Galo had his preventive detention decreed by the São Paulo justice, along with two other people, due to a police investigation into the act of burning the statue of Borba Gato, a murderous conqueror and symbol of the cursed heritage of the colonization period, in the southern zone of São Paulo, which took place shortly before the anti-Bolsonaro act on July 24, São Paulo’s Justice Department does not hide the political nature of its decision. 

Another emblematic case was that of Rodrigo Grassi, known as Rodrigo “Pilha”, arrested on March 18 for peacefully protesting on the Esplanade of Ministries with a poster calling President Jair Bolsonaro a “genocide”, and released only on 11 July.  Pilha was serving his sentence in a semi-open regime, despite a court decision for him to go to the open regime, Pilha even sent a letter to friends and family informing him that he was starting a hunger strike to protest against the torture he suffered in prison and the delay of the court decision. 

Despite the huge economic, social and political crisis that is plaguing the country, the government seems to be more concerned about further radicalising its supporters, and is putting the Brazilian electoral system in check. In recent weeks, Bolsonaro has repeatedly attacked electronic voting machines used in Brazilian elections since 1996 and has even declared that if the country does not adopt a printed voting system, the election scheduled for next year will not take place.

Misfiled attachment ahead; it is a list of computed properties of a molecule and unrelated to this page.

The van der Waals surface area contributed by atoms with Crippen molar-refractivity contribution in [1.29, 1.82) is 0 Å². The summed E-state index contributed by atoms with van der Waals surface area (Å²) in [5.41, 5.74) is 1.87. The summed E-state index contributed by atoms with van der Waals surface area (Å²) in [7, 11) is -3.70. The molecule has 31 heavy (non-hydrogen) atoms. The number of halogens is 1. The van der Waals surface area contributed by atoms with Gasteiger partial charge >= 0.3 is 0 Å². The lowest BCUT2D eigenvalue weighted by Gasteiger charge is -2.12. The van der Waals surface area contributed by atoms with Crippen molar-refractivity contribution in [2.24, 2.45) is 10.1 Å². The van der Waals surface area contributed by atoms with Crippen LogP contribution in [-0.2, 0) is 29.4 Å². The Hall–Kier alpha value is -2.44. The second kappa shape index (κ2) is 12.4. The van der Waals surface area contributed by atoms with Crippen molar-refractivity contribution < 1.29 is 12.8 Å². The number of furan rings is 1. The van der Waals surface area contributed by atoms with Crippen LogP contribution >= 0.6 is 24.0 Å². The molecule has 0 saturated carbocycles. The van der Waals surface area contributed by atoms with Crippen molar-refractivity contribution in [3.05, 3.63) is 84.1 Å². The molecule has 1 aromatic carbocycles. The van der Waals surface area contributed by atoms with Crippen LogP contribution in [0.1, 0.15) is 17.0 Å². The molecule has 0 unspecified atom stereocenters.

Bolsonaro has argued that without this voting mechanism he will be a victim of fraud to favor one of his opponents and he repeated, without ever having presented any evidence, that he was already the target of this strategy because he would have won the presidential elections in the first round in 2018, inspired by the booklet of Trump he puts the voting system in check for fear of defeat at the ballot box, calling for a more radical speech to try to perpetuate himself in power by mobilizing supporters.

The possibility of defeat has haunted the current Brazilian president since former president Luiz Inácio Lula da Silva had court victories that overturned two convictions in Operation Car Wash lawsuits in the first half of 2020. With this, Lula da Silva was once again eligible and appeared in front of the current President in polls about the 2022 elections. Such a change in the political scenario coincided with the increase in attacks on electronic voting machines.

Bolsonaro has made at least 192 statements against the current model of electronic voting and in favour of printed voting since he came to power, but 160 of these statements took place as of April, when Lula da Silva regained his political rights.

Although all polls show that Lula will win the 2022 elections, there is a very real fear among Brazilians that something will be done so that Bolsonaro will continue to perpetuate his power and thus be able to finish his project of destroying the working class in the country, privatising everything he can and selling all the natural resources without any regards for the environment.